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Derivation of kintetic theory equation

  1. Mar 15, 2012 #1
    Hello.

    My question is related to the derivation of the equation pv=1/3nMwC^2. Most of the derivations i have seen assume that the average time between colisions, t, is 2l/Vx when l is the length of the cube. When assuming this, you actually assume that each molecule travel from one wall to the other wall without any clashes with other molecules. this is an unlikely assumption, yet those derivations do succeed. my quastion is - why? and where can i find more rigorous derivation?

    I am sorry for my poor english...

    Thanks in advance
     
  2. jcsd
  3. Mar 15, 2012 #2
    I would say that the answer lies in the appearance of the factor 1/3 in the equation.
    If you start the analysis by considering only 1 molecule bouncing between 2 opposite walls then you get Force = rate of change of momentum or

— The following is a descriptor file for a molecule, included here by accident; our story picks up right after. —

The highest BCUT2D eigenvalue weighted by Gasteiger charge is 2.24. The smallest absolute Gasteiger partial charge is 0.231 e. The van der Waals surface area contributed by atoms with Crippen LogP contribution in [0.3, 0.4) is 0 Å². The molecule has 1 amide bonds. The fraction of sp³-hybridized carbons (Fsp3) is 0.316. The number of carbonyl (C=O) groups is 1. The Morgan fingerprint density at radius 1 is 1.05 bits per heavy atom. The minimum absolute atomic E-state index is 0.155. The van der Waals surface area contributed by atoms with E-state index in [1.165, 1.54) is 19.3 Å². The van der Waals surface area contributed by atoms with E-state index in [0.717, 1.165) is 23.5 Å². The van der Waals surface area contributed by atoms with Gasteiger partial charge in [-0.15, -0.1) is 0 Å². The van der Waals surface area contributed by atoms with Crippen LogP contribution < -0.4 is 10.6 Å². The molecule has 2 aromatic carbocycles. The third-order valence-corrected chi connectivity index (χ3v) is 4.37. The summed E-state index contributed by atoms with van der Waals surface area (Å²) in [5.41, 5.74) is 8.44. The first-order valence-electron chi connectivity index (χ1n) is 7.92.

Force = change of momentum for each collision x number of collisions per second
    F = 2mc x c/2L = (mc^2)/L
    In fact the container contains N molecules moving in random directions and this is equivalent to a container with N/3 molecules moving in each of the x,y and z directions.
    So the 1/3 in the equation covers the random motion of N molecules.
    The molecules also have a range of speeds and therefore the idea of a 'root mean square' speed is used to give a representative 'average' speed.
    Very much simplified....hope it helps.
     
  4. Mar 15, 2012 #3
    thanks, but I am not sure I fully understand you. is the factor 1/3 really comes to "correct" the worng assumption that no clashes are made during the travel from one wall to the other? if so, maybe you know where can I find a rigorous and accurate derivation of this factor and all the equation? as far as I know, the "1/3" is not such a correction factor but it comes from the fact that the average velocity at each one of the 3 axises is equal.
     
    Last edited: Mar 15, 2012
  5. Mar 15, 2012 #4
    I would say that the 1/3 comes from there being a large number of molecules in random motion.
    The average velocity is taken car of with the introduction of a 'root mean square' (rms)
    Speed
     
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